Open access peer-reviewed chapter

Introductory Chapter: Geriatrics

By Edward T. Zawada

Submitted: April 17th 2019Reviewed: August 28th 2019Published: December 4th 2019

DOI: 10.5772/intechopen.89385

Downloaded: 187

1. Introduction

Geriatrics has been identified as a subspecialty by virtue of a board certification since the mid-1980s by the American Board of Internal Medicine. The original core of knowledge was primarily the extension of the diagnoses and management of diseases of organ systems to the three age groups over the age of 60 years: young-old was 60–70, old was 70–80, and old-old was over 80 years of age. At that time I became interested in geriatrics by focusing on elders with renal and urology diseases [1]. At the beginning I researched the anatomic and physiologic changes of the kidney and urinary system, and then later each other major organ system of the body. My work in renal and urologic diseases led to editing my first book in the field [2]. As I delved into caring for the elderly, I became exposed to the knowledge of problems which are outside of the individual organ systems like “falls” or problems which affect every organ system like “geropharmacology.” Over the decades since then, the role of the geriatrician who is the primary care provider for the elderly requires knowledge in a multitude of other specialties beyond internal medicine such as ophthalmology, ENT, audiology, neurology, orthopedics, and physiatry. I will present the earliest skills needed for the care of the elderly followed by the newest skills now incorporated into the subject matter of geriatrics. The chapters in this book mostly represent a catalog of the newer skills.

2. Previous geriatric skills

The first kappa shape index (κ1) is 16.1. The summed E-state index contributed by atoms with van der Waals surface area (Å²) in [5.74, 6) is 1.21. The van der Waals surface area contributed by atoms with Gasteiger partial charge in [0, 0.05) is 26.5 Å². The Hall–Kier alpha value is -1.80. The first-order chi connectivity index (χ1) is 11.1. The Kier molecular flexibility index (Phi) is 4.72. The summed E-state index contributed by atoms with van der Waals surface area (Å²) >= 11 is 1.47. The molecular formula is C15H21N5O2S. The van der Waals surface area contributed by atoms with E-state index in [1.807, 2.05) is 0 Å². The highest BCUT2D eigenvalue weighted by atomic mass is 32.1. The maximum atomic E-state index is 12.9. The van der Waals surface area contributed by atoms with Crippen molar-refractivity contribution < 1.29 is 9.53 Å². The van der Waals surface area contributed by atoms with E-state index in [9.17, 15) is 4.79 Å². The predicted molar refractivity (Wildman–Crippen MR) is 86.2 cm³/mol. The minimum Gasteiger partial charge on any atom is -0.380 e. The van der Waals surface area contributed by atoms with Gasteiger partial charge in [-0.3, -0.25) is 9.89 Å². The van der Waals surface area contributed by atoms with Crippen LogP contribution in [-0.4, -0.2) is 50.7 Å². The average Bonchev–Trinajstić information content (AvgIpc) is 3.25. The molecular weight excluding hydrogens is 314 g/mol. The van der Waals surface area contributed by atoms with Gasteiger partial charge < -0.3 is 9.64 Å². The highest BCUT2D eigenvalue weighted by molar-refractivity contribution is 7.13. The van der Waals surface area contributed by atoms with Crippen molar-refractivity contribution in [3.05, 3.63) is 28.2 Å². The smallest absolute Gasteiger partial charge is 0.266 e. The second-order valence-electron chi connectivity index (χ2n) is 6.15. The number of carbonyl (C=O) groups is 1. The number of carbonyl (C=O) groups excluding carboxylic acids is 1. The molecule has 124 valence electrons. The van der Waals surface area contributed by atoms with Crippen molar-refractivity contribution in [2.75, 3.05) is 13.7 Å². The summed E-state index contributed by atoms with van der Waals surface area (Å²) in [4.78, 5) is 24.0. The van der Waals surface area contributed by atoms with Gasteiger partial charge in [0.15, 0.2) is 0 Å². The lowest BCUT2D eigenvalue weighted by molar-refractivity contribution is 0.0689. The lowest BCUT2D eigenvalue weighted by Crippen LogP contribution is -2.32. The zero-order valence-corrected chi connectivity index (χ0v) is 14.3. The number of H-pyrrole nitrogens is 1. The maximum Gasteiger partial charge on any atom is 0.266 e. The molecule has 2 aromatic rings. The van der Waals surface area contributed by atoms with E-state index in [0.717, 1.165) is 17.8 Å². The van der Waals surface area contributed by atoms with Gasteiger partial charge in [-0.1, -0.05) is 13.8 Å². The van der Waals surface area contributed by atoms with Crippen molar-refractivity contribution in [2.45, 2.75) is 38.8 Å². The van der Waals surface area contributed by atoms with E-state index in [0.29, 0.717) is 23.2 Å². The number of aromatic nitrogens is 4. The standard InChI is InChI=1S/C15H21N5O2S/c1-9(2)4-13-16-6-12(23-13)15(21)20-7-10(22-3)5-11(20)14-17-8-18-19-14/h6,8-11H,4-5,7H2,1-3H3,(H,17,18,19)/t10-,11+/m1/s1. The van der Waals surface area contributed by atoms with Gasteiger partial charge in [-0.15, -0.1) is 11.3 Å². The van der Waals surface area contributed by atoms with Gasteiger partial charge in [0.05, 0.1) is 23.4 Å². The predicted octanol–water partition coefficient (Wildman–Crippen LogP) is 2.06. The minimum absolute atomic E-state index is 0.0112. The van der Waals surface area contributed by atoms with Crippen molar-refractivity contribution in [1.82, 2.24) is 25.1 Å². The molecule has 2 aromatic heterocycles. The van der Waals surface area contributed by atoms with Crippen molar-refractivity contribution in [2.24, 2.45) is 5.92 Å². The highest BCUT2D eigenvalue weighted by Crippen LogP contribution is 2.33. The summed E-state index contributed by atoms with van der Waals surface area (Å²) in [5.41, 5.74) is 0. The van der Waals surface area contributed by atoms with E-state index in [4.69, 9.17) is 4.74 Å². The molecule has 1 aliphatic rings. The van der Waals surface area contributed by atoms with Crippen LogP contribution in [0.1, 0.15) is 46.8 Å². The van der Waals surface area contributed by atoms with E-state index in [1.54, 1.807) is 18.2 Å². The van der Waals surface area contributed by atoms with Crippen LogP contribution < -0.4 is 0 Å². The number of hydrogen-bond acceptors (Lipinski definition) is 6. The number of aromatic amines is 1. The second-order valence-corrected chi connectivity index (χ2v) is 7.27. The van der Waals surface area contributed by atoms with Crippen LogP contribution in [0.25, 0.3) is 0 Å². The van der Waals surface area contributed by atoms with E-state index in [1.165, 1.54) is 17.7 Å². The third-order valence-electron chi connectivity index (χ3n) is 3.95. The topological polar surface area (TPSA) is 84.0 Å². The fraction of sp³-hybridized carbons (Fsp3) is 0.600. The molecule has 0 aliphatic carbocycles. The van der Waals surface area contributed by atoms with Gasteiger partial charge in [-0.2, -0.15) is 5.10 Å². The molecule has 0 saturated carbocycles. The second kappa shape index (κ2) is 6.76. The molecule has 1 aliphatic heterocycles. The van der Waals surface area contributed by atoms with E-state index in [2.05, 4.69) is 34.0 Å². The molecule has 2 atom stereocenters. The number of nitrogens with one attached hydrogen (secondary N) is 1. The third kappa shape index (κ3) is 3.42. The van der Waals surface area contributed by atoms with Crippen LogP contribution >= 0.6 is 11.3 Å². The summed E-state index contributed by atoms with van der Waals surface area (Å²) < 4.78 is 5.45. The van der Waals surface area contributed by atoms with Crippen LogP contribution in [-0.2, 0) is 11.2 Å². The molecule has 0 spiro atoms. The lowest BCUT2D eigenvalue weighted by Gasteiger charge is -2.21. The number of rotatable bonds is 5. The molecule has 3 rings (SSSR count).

2.1 Geriatric assessment

One of the first skills I learned when preparing for practice in geriatrics was that of geriatric assessment. I saw the amazing statistics of increased diagnostic accuracy, prevention of iatrogenic problems, and improved functional status which translated to better quality of life. We developed this tool for our practice [1] and spent the next 2 years unraveling difficult diagnostic and management problems for the patients in our clinic. Our multidisciplinary team included a nurse, physician, pharm. D., social worker, mental health expert, physical therapist, occupational therapist, dietician, and speech therapist. Our day consisted of intake by the nurse, exam by the physician, sequential evaluation by each of the other team members, and contact by the physician to the patient’s referring physician. After a preliminary meeting of the team, the patient and family were invited to a brainstorming session in which the findings were reviewed and additional questions were invited. Then a second team meeting finalized our findings and recommendations which were again presented to the family and patient and transmitted to the referring physician. I realized that the complex problems of the elderly with their age-related lack of compensation ability, their multiple comorbid conditions, and the large number of socioeconomic issues that influenced the quality of life of these patients could only be completely dealt with by this tremendous manpower commitment. We literally committed 1 full day per patient.

2.2 Nutrition